It’s always a real treat when a Crematory album comes out, and there have been plenty of them over their 25 year journey. “Monument” is their twelfth, and while I have a great affection for “Revolution” (2004) in particular, I still had great excitement when I first put this onto play.
The fact is that there is such consistency of quality with everything Crematory do. It’s the definition of a comfort zone. The melody, the fluid gothic metal structures, the irresistible catchiness and the hoarse vocals of Felix Stass are what Crematory are about. And they’re straight out of the blocks with “Misunderstood” and “Haus mit Garten” which both delight with their warm feel and attractive simplicity. Crematory now have a clean vocalist, who places “Die So Soon” in the annals of classic German power metal – a bit cheesy for some, but always fluid and immaculately structured, with a nagging electronic line and unobtrusive solo. More cheese/inspiration follows with “Ravens Calling”. The lyrics are so banal and Europop that it’s bombastic and laughable, but I don’t think that was the intention.
“Eiskalt” is so utterly Crematory, Rammstein, German …. The electronic output sounds sadistic, it’s aggressive, it pumps blood and thunder and it’s completely magnetically catchy. Brilliant. Contrast the kitsch chorus of the following track “Nothing” but this is Crematory – there’s a fine line between the cheese and the riotous explosions of melodic metal. Yet even “Nothing” has an impeccable song structure. For me the dark opening of “Before I Die” is where it’s at. Clean vocals cut in and threaten banality but Herr Stass is having none of this, growling darkly and after another puny interjection, taking this track to new depths. Sing along now … “Meine Tränen fallen leise, Vergangenheit verschwendet” (My tears fall softly, the past disappears). It doesn’t sound so easy but “Falsche Tränen” (False Tears) is another blockbuster. From “Nothing” to “Everything” – it’s another hard-hitting gothic ballad with the fierce chorus and cleaner sections. “Cut out my tongue and cut out my throat” starts “My Love Within”. The growls-clean vocal combination work a treat. The riff is robust as ever. Electro-metal pumps. “Die letzte Schlacht” (The Last Battle) growls Herr Stass. I didn’t think it was the strongest song on the album but there’s plenty of fight, aggression, rhythm and power. All that remains is a dark ballad where the emotional level is stepped up. We’re treated to the strange experience of Herr Stass whispering spoken words, but again it’s a truly haunting and powerful song which gets the epic end which it deserves to have.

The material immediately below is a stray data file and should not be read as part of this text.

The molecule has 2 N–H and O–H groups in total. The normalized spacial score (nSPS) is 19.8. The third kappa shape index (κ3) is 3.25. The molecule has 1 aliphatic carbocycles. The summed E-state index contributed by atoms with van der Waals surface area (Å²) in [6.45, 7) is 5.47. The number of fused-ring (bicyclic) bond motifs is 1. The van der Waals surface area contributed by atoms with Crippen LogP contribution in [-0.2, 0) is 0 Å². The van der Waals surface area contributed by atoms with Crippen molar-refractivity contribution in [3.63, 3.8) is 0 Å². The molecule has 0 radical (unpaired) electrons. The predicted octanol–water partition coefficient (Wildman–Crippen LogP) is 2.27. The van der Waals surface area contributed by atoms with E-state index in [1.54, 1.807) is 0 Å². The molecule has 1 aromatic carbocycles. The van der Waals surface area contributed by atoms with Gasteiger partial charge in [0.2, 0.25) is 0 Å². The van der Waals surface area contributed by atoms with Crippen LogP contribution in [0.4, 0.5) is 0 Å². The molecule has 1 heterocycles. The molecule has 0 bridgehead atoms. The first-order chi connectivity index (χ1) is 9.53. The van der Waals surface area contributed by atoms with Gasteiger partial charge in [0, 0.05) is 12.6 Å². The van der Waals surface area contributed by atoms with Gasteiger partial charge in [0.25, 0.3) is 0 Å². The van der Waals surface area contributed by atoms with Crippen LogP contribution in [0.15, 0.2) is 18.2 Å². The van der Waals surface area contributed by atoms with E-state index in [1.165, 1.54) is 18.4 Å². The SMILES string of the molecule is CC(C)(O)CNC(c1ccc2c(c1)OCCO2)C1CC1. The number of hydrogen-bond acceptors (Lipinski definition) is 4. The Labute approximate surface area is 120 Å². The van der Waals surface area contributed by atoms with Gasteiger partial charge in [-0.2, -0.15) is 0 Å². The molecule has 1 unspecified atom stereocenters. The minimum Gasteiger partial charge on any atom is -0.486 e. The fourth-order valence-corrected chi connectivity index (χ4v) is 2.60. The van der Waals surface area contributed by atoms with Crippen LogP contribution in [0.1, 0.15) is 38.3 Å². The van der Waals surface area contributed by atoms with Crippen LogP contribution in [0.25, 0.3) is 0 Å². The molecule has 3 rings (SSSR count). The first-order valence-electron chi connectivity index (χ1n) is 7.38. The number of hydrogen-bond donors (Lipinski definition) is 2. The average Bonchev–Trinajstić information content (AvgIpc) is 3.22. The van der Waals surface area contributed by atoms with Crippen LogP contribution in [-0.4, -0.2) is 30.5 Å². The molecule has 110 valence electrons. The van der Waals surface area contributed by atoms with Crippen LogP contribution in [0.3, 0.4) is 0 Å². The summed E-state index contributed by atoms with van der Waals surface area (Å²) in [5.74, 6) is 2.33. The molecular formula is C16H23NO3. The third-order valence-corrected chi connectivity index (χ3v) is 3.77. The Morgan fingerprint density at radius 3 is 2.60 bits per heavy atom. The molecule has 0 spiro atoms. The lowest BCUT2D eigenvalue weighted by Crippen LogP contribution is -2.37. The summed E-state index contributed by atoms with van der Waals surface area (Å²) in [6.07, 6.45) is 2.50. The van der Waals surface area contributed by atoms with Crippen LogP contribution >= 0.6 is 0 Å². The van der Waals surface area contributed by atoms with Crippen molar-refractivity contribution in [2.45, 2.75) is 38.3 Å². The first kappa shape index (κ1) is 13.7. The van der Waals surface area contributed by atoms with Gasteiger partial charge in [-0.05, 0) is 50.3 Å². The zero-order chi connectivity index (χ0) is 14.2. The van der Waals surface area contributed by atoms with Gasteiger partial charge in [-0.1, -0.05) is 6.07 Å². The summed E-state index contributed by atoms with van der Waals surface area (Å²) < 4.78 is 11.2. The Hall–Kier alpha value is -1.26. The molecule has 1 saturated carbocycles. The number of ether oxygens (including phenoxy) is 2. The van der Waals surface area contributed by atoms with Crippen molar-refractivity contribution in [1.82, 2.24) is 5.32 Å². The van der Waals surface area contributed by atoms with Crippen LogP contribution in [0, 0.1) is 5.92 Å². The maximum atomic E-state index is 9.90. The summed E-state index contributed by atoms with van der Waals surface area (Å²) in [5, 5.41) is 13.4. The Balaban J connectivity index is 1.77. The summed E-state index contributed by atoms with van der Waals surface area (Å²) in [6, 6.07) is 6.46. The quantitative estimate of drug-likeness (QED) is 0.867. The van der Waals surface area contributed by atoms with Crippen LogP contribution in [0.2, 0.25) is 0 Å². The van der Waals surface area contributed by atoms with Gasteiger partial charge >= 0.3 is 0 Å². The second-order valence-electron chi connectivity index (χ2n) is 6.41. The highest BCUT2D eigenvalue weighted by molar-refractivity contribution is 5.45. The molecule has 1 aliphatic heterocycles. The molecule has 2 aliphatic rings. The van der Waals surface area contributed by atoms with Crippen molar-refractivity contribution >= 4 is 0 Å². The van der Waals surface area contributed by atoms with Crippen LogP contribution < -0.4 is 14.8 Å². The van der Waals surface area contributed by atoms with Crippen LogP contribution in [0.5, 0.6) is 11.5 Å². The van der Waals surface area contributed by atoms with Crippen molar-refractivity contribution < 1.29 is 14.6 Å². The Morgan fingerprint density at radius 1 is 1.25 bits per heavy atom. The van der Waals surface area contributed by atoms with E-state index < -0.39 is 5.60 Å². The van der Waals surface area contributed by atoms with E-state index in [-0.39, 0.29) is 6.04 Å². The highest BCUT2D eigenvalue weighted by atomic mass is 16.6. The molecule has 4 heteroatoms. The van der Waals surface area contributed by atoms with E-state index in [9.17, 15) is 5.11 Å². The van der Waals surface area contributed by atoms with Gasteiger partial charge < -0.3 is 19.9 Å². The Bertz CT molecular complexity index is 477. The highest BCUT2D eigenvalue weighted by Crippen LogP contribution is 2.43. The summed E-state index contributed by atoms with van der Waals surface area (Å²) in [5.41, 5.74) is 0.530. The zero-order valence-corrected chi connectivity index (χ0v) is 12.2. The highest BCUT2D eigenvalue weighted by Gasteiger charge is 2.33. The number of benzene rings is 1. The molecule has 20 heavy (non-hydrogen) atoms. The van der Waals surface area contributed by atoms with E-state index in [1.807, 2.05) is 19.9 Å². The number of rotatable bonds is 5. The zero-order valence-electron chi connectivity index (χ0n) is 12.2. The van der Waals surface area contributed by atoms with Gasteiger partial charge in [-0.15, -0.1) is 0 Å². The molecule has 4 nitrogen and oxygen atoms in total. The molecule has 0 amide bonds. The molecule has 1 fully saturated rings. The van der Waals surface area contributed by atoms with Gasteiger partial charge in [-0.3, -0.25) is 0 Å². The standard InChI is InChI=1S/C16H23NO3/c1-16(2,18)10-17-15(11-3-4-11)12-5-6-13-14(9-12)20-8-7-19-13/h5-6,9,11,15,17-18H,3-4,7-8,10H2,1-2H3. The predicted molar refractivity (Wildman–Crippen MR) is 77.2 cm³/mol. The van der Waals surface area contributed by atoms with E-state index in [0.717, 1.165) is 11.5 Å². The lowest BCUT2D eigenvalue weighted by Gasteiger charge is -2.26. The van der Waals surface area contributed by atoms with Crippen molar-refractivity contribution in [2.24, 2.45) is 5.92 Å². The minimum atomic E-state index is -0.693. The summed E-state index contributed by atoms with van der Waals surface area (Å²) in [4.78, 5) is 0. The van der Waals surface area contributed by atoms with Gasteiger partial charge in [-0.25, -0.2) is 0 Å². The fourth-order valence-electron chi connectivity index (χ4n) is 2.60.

Every time I listen to a Crematory album, I think it’s impossible to imagine there could be any more options in the world of punchy melodies and gothic metal. Even the power metal, which is now part of their repertoire, somehow sounds generic and ostentatiously German. But with Brand Crematory everything is pulled off perfectly to maximum impact. It may for the most part be just what I may have expected but it’s so well done and so vibrant that I take my hat off to Crematory for another fresh and classic production.
(8/10 Andrew Doherty)